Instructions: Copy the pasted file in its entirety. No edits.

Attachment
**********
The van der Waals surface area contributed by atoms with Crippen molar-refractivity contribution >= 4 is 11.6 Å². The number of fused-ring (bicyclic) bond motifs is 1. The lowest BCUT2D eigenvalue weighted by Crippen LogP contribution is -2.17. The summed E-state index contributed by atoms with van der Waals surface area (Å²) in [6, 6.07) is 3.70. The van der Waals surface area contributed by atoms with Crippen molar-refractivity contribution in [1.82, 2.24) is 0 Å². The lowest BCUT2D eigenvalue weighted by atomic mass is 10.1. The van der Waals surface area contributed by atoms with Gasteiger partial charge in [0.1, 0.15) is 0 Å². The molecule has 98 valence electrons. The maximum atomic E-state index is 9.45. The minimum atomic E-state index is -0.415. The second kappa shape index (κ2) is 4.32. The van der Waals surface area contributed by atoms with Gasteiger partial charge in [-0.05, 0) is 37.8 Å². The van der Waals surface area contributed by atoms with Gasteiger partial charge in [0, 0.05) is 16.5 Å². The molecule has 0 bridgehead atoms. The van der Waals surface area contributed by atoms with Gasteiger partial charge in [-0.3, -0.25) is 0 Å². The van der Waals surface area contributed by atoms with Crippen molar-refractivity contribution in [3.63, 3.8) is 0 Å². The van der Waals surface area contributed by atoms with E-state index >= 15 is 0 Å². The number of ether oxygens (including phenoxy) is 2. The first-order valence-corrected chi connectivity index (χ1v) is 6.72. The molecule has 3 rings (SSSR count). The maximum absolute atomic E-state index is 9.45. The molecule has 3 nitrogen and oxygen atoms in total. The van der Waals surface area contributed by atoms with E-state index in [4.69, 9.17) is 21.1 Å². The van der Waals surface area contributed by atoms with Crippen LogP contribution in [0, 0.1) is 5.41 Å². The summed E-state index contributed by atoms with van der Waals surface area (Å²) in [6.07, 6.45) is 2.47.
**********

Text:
The van der Waals surface area contributed by atoms with Crippen molar-refractivity contribution >= 4 is 11.6 Å². The number of fused-ring (bicyclic) bond motifs is 1. The lowest BCUT2D eigenvalue weighted by Crippen LogP contribution is -2.17. The summed E-state index contributed by atoms with van der Waals surface area (Å²) in [6, 6.07) is 3.70. The van der Waals surface area contributed by atoms with Crippen molar-refractivity contribution in [1.82, 2.24) is 0 Å². The lowest BCUT2D eigenvalue weighted by atomic mass is 10.1. The van der Waals surface area contributed by atoms with Gasteiger partial charge in [0.1, 0.15) is 0 Å². The molecule has 98 valence electrons. The maximum atomic E-state index is 9.45. The minimum atomic E-state index is -0.415. The second kappa shape index (κ2) is 4.32. The van der Waals surface area contributed by atoms with Gasteiger partial charge in [-0.05, 0) is 37.8 Å². The van der Waals surface area contributed by atoms with Gasteiger partial charge in [0, 0.05) is 16.5 Å². The molecule has 0 bridgehead atoms. The van der Waals surface area contributed by atoms with Gasteiger partial charge in [-0.3, -0.25) is 0 Å². The van der Waals surface area contributed by atoms with Crippen molar-refractivity contribution in [3.63, 3.8) is 0 Å². The van der Waals surface area contributed by atoms with E-state index >= 15 is 0 Å². The number of ether oxygens (including phenoxy) is 2. The first-order valence-corrected chi connectivity index (χ1v) is 6.72. The molecule has 3 rings (SSSR count). The maximum absolute atomic E-state index is 9.45. The molecule has 3 nitrogen and oxygen atoms in total. The van der Waals surface area contributed by atoms with E-state index in [4.69, 9.17) is 21.1 Å². The van der Waals surface area contributed by atoms with Crippen LogP contribution in [0, 0.1) is 5.41 Å². The summed E-state index contributed by atoms with van der Waals surface area (Å²) in [6.07, 6.45) is 2.47.